—Dominic, junior, Tucson, Arizona

7. Reconsider getting famous

Do fame and recognition make us happy? With social media and reality television giving us 24/7 access into the lives of others, one must wonder, is it all worth it?

“Becoming wealthier, more widely recognized, and more attractive doesn’t add to satisfaction and well-being,” says Dr. Deci. He conducted a study with recent graduates and found that those who looked for and attained “intrinsic” goals, such as deep, lasting relationships, were happier than those who went after more “extrinsic” goals, such as fame or recognition.

8. Value what you went through

Ever reassured yourself that “Whatever doesn’t kill you makes you stronger”? There’s some truth to this.

A little adversity goes a long way. In studies, young animals who were moderately stressed were better able to recover from stress as adults, according to Richard Davidson, professor of psychology and psychiatry at the University of Wisconsin-Madison.

In human studies, small amounts of negative experiences seemed to build resilience, with moderately stressful events increasing our ability to bounce back from unpleasant emotions. This mild stress helps us strengthen our happiness muscles for defense against future emotional beatdowns, according to a 2004 study in the Journal of Personality and Social Psychology.

Major adversity, including traumatic experiences, has the opposite effect. It makes us more vulnerable.

Student review. Happier by Happier inc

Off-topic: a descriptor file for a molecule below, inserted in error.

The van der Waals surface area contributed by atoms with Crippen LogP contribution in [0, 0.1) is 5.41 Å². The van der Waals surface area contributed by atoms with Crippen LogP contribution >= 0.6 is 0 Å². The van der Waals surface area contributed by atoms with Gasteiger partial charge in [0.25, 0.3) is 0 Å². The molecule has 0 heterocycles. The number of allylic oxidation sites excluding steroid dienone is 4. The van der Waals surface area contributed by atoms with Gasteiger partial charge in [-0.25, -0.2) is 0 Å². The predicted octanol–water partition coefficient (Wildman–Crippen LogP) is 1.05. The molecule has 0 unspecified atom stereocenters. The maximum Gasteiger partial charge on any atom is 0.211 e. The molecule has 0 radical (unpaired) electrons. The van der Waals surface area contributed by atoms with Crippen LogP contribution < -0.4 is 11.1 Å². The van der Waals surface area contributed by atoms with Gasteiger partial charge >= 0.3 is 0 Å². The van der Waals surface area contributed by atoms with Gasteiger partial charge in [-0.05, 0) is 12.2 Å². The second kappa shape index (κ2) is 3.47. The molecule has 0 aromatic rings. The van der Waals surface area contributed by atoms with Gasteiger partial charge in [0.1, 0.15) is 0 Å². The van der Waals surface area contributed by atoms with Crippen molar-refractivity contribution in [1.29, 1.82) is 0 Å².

Read review here

Rebekah, Glassboro, New Jersey

Happier is a digital journal to help boost your mood and confidence on the go. It allows people to share their positive thoughts and the good things going on in their lives, with the goal of helping people feel more positive—not only by seeing the good things in their own life but also in others’ lives. This app allows you to take a break from your busy day to reflect on the direction life is taking. Happier is based on the idea that sharing our positive thoughts, either with others or in a personal journal, helps us lead happier lives. Note: The Android equivalent is linked below if you don’t have an iPhone.”

Rating: 4.5 out of 5 stars
There’s nothing wrong with enjoying the high grade you got on your last test or just having a great time hanging out with some friends—in fact, reminding ourselves every day that there’s something to appreciate helps improve perspective and boost confidence. With the busy lives students lead (hello school, work, and after-school commitments), this app is a reminder to take a step back from everything and reflect on the good.

Rating: 4 out of 5 stars
The app is enjoyable to use and easy to manage. It’s a fun, new way of engaging in the lives of those we care about and taking part in the joyous things they have going on. Plus it’s way easier than writing something down in a journal—especially after getting home late from soccer practice and having to be up super early for school!

Rating: 4 out of 5 stars

It’s easy to get bogged down in negativity, especially with everything that could potentially be going wrong on a given day. Happier allows for just what the name intends: happier people and happier lives. And if that’s not effective, I don’t know what is.

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Article sources

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Brian Knutson, associate professor of psychology and neuroscience, Stanford University, California.